The invention of the camera in the early 19th century forever extended the boundaries of human vision and expanded the capabilities of the eye. Several decades later, the introduction of the kinetoscope and cinematograph gave rise to motion pictures and made the cameras the conduit for a whole new art form: cinema. Today, the camera not only mimics the eye, but helps thrill audiences, generate billions in box office dollars, and win shelves full of awards.
Awarding Films and Fashion
The Academy Awards have provided an annual opportunity to reward achievement in filmmaking for almost a century, but any Oscars enthusiast knows the fashion on display is as important as the films. Red carpet arrivals lead to Best Dressed and Worst Dressed lists which lead to memes and years of conversation.
Whether or not you’ve seen Dancer in the Dark, you’ve almost definitely seen the infamous “swan dress” that nominated musician Bjork wore to the Oscars in 2001 (more on that later).
To get in the Oscars spirit, Plainsight decided to shake up the conversation once again and introduce vision AI to Academy Awards. We dove into the Oscars fashion archives to develop a model for classifying suits and dresses. Our goal was to determine whether or not a vision AI model trained on Best and Worst-dressed lists would agree with popular consensus.
Classifying Oscars Fashion: Best and Worst
The annual awards season always seems to drag on forever, but developing our Oscars fashion model was quick and easy.
Collect the dataset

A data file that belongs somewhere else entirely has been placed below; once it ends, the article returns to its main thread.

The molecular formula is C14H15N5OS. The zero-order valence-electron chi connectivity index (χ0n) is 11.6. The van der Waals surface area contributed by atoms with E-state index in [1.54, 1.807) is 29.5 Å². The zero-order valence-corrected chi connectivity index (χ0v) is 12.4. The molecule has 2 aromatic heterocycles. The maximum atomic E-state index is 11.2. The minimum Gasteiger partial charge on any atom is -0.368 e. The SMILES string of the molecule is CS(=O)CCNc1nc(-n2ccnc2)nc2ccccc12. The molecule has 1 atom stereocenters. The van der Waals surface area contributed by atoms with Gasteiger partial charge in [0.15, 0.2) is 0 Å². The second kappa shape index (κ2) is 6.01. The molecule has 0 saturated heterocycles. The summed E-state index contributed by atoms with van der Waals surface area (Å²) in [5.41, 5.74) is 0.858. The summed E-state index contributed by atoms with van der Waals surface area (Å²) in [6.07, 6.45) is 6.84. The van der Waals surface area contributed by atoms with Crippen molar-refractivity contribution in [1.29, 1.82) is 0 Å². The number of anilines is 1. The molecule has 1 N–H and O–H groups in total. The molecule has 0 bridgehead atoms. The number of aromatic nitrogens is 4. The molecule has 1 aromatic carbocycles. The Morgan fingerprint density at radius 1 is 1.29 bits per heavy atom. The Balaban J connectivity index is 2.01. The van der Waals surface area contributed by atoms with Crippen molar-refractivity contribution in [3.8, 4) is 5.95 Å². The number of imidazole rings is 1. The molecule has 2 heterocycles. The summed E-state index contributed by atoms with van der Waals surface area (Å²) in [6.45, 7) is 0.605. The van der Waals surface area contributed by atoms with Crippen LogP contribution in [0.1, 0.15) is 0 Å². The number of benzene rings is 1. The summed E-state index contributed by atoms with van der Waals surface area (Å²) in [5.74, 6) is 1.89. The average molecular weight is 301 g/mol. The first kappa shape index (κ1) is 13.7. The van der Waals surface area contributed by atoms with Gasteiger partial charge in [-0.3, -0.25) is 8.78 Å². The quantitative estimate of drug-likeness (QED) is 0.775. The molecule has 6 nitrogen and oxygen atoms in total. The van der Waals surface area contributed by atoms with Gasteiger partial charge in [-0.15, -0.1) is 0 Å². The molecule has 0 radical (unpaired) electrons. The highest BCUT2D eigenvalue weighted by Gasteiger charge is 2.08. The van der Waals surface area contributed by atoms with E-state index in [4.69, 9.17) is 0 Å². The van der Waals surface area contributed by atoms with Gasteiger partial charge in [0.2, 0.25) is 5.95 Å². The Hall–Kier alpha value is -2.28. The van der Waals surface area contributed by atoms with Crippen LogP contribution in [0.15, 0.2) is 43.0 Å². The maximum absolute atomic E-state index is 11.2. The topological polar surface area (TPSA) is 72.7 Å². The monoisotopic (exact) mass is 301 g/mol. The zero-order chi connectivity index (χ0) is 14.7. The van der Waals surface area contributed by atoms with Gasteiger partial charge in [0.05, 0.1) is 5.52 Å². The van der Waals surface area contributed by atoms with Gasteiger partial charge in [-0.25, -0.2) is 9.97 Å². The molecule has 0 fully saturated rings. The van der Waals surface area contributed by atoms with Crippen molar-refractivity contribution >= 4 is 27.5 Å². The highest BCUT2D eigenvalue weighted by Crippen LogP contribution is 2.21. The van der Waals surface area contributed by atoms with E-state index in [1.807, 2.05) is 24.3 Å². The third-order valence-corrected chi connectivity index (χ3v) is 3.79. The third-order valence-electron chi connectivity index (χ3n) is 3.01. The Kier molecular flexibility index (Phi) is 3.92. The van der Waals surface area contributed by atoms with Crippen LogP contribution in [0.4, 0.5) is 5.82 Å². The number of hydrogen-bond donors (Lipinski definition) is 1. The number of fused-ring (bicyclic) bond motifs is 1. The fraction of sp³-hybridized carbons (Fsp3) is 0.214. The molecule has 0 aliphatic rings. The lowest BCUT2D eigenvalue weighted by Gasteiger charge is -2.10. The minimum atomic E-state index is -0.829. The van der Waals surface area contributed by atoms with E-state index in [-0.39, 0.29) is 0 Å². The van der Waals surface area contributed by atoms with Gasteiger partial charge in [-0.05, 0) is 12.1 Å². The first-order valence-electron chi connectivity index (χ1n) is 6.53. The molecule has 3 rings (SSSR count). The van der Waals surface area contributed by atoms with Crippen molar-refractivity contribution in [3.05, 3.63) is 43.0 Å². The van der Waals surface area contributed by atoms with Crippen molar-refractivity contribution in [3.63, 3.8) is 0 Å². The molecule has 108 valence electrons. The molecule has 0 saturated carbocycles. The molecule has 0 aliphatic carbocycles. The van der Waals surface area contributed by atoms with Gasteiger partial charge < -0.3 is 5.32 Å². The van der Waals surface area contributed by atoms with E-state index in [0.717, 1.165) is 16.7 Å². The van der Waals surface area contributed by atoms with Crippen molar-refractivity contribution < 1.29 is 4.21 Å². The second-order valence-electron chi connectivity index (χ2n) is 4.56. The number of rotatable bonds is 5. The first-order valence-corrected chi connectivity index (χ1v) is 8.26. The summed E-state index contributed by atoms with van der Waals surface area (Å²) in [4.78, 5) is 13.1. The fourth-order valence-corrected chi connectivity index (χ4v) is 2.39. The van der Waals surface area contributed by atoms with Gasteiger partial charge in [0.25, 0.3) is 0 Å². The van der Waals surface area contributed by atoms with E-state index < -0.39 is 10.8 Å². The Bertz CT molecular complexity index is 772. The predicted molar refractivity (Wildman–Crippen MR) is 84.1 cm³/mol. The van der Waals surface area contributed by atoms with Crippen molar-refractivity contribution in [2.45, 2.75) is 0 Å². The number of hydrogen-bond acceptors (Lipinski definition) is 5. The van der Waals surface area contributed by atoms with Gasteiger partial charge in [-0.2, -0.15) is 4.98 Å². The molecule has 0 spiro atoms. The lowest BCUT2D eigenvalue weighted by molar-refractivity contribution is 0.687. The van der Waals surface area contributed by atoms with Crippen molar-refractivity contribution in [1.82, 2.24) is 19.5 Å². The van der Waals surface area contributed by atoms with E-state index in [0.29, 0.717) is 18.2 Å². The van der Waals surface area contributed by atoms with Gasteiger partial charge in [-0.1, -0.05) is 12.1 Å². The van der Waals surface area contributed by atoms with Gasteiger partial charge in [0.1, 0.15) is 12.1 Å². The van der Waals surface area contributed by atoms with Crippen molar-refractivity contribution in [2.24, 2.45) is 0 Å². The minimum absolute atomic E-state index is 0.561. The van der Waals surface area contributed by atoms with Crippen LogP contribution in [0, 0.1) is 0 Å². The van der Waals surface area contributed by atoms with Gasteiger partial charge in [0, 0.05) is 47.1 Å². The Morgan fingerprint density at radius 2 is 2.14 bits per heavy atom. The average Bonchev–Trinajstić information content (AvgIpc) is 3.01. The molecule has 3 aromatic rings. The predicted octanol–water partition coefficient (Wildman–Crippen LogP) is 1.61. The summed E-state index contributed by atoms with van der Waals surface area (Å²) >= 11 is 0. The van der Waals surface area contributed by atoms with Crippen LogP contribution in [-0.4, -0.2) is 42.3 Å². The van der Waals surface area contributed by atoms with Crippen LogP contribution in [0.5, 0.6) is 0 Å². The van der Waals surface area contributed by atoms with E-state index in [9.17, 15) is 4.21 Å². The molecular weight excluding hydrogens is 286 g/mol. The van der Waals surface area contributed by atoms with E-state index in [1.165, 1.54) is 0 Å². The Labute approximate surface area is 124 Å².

To create a model for classifying dresses and suits, we first needed to collect and classify a dataset for training. Fortunately, plenty of visual data is collected at the Oscars every year. Prior to the awards ceremony, hundreds of cameras line the red carpet to capture the arrivals of nominees, presenters, and other famous faces. It’s how outlets like The Hollywood Reporter and Entertainment Weekly can make their annual lists of the year’s best and worst-dressed stars. We collected images from the last decade worth of Oscars ceremonies, made note of whether journalists labeled them ‘Best’ or ‘Worst,’ and saved them in separate, appropriately labeled folders. This represented a rough approximation of consensus opinion on the last decade of Oscars fashion.
Upload the data and label it
Next, we uploaded the images to Plainsight and turned them into valuable training data by classifying each one with the platform’s labeling tool. The Labeler enabled us to designate each image either ‘Best’ or ‘Worst’ to help the model learn the difference. Since we were working with a relatively small dataset, manual annotation took less than an hour.
Train the model
Then, we created a model and put it to the test by training it on our labeled dataset. With just a few hundred images, Plainsight carried out the full training process in just a few minutes.
Review the results and continue testing
Finally, it was time to review our results and see how the model’s classifications compared to expert assessments of Oscars looks.